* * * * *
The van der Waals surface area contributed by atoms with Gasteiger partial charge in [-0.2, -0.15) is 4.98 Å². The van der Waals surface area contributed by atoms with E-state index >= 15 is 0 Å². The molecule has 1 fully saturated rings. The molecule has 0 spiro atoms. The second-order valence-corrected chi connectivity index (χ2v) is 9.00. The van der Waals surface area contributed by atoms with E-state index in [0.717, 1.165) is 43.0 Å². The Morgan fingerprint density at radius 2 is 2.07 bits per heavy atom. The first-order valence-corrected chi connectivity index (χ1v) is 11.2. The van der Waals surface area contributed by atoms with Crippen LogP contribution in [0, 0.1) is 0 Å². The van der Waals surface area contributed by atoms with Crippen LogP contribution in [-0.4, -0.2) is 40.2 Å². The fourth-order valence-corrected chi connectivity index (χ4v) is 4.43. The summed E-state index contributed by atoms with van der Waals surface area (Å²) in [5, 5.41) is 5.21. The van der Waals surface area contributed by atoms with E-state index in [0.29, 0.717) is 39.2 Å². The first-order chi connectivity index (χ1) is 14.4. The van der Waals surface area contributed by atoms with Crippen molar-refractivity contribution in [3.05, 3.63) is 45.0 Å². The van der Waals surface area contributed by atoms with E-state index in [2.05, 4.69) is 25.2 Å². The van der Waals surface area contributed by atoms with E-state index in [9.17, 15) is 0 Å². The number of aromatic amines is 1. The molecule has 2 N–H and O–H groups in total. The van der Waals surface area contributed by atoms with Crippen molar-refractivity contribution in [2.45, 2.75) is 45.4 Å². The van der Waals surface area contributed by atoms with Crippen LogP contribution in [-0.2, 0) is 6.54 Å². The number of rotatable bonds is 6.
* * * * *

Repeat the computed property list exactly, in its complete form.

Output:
The van der Waals surface area contributed by atoms with Gasteiger partial charge in [-0.2, -0.15) is 4.98 Å². The van der Waals surface area contributed by atoms with E-state index >= 15 is 0 Å². The molecule has 1 fully saturated rings. The molecule has 0 spiro atoms. The second-order valence-corrected chi connectivity index (χ2v) is 9.00. The van der Waals surface area contributed by atoms with E-state index in [0.717, 1.165) is 43.0 Å². The Morgan fingerprint density at radius 2 is 2.07 bits per heavy atom. The first-order valence-corrected chi connectivity index (χ1v) is 11.2. The van der Waals surface area contributed by atoms with Crippen LogP contribution in [0, 0.1) is 0 Å². The van der Waals surface area contributed by atoms with Crippen LogP contribution in [-0.4, -0.2) is 40.2 Å². The fourth-order valence-corrected chi connectivity index (χ4v) is 4.43. The summed E-state index contributed by atoms with van der Waals surface area (Å²) in [5, 5.41) is 5.21. The van der Waals surface area contributed by atoms with E-state index in [0.29, 0.717) is 39.2 Å². The first-order chi connectivity index (χ1) is 14.4. The van der Waals surface area contributed by atoms with Crippen molar-refractivity contribution in [3.05, 3.63) is 45.0 Å². The van der Waals surface area contributed by atoms with E-state index in [2.05, 4.69) is 25.2 Å². The van der Waals surface area contributed by atoms with E-state index in [9.17, 15) is 0 Å². The number of aromatic amines is 1. The molecule has 2 N–H and O–H groups in total. The van der Waals surface area contributed by atoms with Crippen molar-refractivity contribution in [2.45, 2.75) is 45.4 Å². The van der Waals surface area contributed by atoms with Crippen LogP contribution in [-0.2, 0) is 6.54 Å². The number of rotatable bonds is 6.